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Prescribe prednisolone alone for Bell’s palsy diagnosed within 72 hours of symptom onset

BMJ 2009; 338 doi: (Published 06 February 2009) Cite this as: BMJ 2009;338:b255
  1. Vishnu Madhok, clinical research fellow1,
  2. Gavin Falk, clinical research fellow2,
  3. Tom Fahey, professor of primary care medicine2,
  4. Frank M Sullivan, director of Scottish School of Primary Care1
  1. 1Tayside Centre for General Practice, Division of Community Health Sciences, University of Dundee, Dundee DD2 4BF
  2. 2Department of General Practice, Royal College of Surgeons in Ireland, 120 St Stephen’s Green, Dublin 2, Ireland
  1. Correspondence to: F M Sullivan f.m.sullivan{at}
  • Accepted 13 August 2008

The authors explain their reasons for the need for a new change in treatment for early Bell’s palsy

The clinical problem

Bell’s palsy affects 11 to 40 people per 100 000 population each year,1 and although most patients recover, as many as 30% are left with facial disfigurement and pain. Uncertainty surrounds the most commonly used treatments, corticosteroids and antiviral agents: two Cochrane reviews examining their effectiveness concluded that there were unsatisfactory data to determine definitive treatment.2 3 However, on the basis of a more recent randomised controlled trial of prednisolone and aciclovir for early Bell’s palsy,4 we now propose that prednisolone should be prescribed immediately on diagnosis and that aciclovir either alone or in combination does not confer any benefit.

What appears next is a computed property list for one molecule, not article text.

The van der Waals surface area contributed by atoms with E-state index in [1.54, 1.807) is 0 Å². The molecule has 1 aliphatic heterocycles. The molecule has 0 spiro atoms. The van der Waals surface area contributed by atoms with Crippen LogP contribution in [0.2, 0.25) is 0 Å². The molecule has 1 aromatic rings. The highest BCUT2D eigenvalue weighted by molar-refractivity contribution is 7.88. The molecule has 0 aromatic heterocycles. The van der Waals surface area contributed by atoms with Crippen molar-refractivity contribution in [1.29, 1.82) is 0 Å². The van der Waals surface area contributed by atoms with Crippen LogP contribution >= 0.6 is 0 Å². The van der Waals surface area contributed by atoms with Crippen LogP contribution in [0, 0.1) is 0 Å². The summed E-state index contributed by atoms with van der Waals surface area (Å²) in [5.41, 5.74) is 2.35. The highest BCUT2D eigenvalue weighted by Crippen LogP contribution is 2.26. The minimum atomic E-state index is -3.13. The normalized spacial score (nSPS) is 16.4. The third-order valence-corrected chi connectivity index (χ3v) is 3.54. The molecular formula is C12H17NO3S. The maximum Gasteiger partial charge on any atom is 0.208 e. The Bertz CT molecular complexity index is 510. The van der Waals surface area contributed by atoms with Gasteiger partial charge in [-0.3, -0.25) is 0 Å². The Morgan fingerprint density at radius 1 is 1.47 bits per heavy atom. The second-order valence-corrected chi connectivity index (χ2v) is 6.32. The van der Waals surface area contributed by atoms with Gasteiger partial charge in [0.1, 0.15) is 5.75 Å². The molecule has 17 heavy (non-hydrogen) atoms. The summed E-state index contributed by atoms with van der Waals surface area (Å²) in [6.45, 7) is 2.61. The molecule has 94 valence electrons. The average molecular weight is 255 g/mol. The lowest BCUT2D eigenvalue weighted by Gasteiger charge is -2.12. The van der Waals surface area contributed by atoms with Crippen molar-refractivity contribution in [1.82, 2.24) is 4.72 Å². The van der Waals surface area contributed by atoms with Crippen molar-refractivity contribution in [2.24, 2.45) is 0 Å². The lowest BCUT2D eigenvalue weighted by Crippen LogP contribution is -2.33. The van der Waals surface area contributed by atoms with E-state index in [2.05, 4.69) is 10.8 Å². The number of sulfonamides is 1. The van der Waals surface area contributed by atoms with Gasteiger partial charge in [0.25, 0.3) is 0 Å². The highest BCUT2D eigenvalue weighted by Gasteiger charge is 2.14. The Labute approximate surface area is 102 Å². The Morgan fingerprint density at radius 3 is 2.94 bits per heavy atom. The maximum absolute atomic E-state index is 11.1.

The evidence for change

The treatment of Bell’s palsy has been an area of clinical uncertainty in terms of whether to treat with corticosteroid or antiviral therapy. Two separate Cochrane reviews in 2004 examined the effectiveness of corticosteroids and antiviral agents in patients with Bell’s palsy.2 3 The first Cochrane review included three randomised controlled trials with 117 patients, and the second review included two randomised control trials with 200 patients.2 3 Each review concluded that the data were unsatisfactory for determining definitive treatment. Following these two reviews, England’s National Institute for Health Research commissioned a randomised controlled trial within primary care to look at the effectiveness of prednisolone and aciclovir in treating early Bell’s palsy.4 This trial included twice as many patients as did the Cochrane reviews, thereby reducing the selection bias found in hospital based studies.